Crash victims' families push for tougher texting and driving laws

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By: Mike Vasilinda | Capitol News Service
April 6, 2017

Photo: MGN

TALLAHASSEE, Fla. (WCTV) -- A half dozen families who lost someone to a tragic traffic wreck were in the State Capitol today, pushing for tougher texting and driving legislation. The bill has been stymied by legislative leaders.

Gwendolyn Reese lost her niece, Devon, in a crash in 2015. She came from St. Petersburg to work in Devon’s memory.

"Someone described driving while texting or distracted by using your phone like having two to three drinks of alcohol. You can’t drive under the influence. You can’t drive while drinking, so why should you be able to drive while texting when the degree of distraction is equal," Reese said.

Reese says she doesn’t know for sure if tougher texting penalties would have saved her niece, but says they would have improved her chances.

"She was like my child. She was my brother's only child. We all raised her. She was our little angel. I didn’t know that your heart can break. But your heart can break and my heart is still broken. And I’m emotional whenever I talk about her, and I make no apologies for that at all," Reese said.


By: Mike Vasilinda | Capitol News Service
March 29, 2017

TALLAHASSEE, Fla. (WCTV) -- After losing a child in 2015, a St. Petersburg family is at the center of efforts to allow police to stop and ticket texting motorists. But one of the most powerful people in the state House says the cost to freedom is too high.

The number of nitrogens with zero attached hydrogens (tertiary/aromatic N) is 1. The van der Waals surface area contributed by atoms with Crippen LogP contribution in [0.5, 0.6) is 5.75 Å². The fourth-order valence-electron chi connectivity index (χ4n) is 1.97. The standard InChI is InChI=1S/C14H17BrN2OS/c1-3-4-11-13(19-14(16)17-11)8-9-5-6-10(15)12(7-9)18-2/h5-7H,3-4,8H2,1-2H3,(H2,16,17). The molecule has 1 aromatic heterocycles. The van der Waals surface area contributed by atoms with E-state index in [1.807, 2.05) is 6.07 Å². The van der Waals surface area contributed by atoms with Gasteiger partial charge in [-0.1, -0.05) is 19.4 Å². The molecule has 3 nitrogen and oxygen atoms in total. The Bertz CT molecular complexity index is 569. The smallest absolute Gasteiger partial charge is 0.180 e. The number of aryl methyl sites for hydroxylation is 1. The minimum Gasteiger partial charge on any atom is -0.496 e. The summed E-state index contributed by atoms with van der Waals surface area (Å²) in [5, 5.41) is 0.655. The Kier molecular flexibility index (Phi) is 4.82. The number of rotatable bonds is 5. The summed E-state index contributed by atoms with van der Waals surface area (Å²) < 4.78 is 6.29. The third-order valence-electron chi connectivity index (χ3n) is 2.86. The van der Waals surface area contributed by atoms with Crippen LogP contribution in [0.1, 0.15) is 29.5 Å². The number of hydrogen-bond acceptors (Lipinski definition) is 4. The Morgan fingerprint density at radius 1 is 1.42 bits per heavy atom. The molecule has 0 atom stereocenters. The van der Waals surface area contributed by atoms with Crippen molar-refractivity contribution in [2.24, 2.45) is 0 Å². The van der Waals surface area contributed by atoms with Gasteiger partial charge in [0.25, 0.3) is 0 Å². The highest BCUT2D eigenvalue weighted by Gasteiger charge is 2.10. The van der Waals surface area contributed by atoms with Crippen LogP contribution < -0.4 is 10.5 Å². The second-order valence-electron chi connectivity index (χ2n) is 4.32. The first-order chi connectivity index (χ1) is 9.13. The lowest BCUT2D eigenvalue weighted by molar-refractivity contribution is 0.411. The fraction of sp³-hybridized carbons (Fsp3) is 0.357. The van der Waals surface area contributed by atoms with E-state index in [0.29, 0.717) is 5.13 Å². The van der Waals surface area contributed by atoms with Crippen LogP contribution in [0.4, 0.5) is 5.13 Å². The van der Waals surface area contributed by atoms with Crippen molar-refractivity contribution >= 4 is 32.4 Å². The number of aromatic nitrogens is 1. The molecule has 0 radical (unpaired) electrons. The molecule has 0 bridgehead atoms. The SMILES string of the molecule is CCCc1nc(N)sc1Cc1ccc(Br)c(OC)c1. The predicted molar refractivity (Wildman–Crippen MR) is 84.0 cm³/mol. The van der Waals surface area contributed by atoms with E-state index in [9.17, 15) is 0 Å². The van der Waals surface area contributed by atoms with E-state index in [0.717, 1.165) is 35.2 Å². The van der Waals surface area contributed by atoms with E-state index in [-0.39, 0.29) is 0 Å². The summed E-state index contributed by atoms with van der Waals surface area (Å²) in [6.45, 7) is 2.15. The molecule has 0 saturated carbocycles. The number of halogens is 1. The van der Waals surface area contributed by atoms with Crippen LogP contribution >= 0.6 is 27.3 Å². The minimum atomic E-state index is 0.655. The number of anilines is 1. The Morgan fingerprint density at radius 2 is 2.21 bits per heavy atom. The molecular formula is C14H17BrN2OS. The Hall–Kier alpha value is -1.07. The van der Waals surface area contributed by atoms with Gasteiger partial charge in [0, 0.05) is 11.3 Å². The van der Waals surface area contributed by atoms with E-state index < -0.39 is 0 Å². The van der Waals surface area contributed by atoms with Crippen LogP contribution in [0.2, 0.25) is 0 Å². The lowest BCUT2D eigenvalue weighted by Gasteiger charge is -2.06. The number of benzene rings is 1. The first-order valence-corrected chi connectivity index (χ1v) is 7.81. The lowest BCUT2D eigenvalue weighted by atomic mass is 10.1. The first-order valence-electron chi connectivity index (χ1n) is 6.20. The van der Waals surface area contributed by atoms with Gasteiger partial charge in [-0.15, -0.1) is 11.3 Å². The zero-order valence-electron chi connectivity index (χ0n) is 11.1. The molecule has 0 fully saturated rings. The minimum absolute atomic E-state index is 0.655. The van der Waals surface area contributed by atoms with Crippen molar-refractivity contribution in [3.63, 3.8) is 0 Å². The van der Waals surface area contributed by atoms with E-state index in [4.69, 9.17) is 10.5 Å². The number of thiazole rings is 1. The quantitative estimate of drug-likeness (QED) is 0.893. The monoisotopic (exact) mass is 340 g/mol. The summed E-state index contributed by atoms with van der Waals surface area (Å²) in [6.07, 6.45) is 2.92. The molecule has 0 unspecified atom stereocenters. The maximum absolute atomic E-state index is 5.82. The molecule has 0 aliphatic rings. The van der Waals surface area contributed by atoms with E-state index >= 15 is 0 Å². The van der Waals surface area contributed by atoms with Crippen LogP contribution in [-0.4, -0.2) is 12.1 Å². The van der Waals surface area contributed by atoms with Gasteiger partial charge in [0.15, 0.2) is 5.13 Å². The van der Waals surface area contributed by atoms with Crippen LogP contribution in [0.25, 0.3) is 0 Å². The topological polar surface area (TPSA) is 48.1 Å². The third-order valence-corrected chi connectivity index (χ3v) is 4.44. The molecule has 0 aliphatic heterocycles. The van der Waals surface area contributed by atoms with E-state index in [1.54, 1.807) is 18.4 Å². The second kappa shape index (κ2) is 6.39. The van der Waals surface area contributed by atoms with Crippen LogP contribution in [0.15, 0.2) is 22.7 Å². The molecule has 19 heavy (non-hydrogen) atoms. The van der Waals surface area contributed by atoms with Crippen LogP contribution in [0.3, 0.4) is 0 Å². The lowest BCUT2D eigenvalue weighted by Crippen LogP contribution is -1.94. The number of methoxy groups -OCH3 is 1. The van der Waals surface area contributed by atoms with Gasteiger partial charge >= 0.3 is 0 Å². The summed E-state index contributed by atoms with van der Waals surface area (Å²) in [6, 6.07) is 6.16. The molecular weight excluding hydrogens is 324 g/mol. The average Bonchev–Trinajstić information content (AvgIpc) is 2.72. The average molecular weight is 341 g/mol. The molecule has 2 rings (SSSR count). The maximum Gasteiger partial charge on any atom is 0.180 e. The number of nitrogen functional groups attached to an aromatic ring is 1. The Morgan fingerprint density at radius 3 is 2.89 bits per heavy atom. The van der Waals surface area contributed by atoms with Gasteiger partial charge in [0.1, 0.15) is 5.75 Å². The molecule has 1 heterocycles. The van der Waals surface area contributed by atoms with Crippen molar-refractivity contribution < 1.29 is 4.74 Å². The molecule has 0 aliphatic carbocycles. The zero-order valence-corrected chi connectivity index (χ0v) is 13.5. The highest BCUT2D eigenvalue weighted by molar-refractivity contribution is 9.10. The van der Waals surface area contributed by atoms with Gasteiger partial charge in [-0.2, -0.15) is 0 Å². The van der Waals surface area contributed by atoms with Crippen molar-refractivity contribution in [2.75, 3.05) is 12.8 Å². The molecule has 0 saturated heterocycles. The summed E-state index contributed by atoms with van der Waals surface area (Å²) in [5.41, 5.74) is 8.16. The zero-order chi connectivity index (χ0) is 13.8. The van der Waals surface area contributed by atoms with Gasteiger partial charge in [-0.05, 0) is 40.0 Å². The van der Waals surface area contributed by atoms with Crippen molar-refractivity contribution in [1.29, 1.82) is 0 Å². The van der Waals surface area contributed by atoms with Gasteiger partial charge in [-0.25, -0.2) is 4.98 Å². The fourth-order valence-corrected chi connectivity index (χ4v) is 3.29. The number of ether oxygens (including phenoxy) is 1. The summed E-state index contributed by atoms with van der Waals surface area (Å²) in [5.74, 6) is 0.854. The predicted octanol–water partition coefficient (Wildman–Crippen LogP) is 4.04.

Lavon Reese was a senior at Florida State University when she was hit and killed by a texting driver. That was January 2015. Now, the family of the St. Petersburg native is on the forefront of lobbying for tougher texting laws.

Reese's cousin, Jeffrey Beaten, says, “My cousin was one of 218 individuals who passed away, was killed in accidents relating to texting and driving. So my family is not alone.”

”In one year?” we asked.

“In one year. 2015 alone,” Beaten told us.

The legislation has cleared two Senate committees, but its sponsor is not optimistic.

Sen. Rene Garcia (R-Hialeah) says, “I think its on life support, unfortunately. I hear that the House is reluctant to move the bill.”

There have been no hearings in the House. The biggest obstacle is speaker in waiting, Rep. Jose Oliva (R-Miami).

We asked for an interview, but House spokesman Fred Piccolo provided us with a statement saying the House had not yet formulated a position.

Back in 2013, Oliva told us, “I, like everyone else, want to see the end of children texting and getting killed in automobiles. Not at the expense of our civil liberties.”

House sponsor Emily Slosberg believes it could be 2021, after Oliva is out of the legislature, before the bill could pass.

Jeffrey Beaten says, “It will be 2021 before there is a Speaker who is friendly enough to let this come up? That’s really difficult for me to grasp.”

The driver who killed Lavon Reese is currently serving a three-year prison sentence.

The legislation would allow police to stop motorists who are seen texting, without observing another violation first. It carries a $30 fine.

In 2015, the state reports that there were 45,740 accidents caused by distracted drivers.



 

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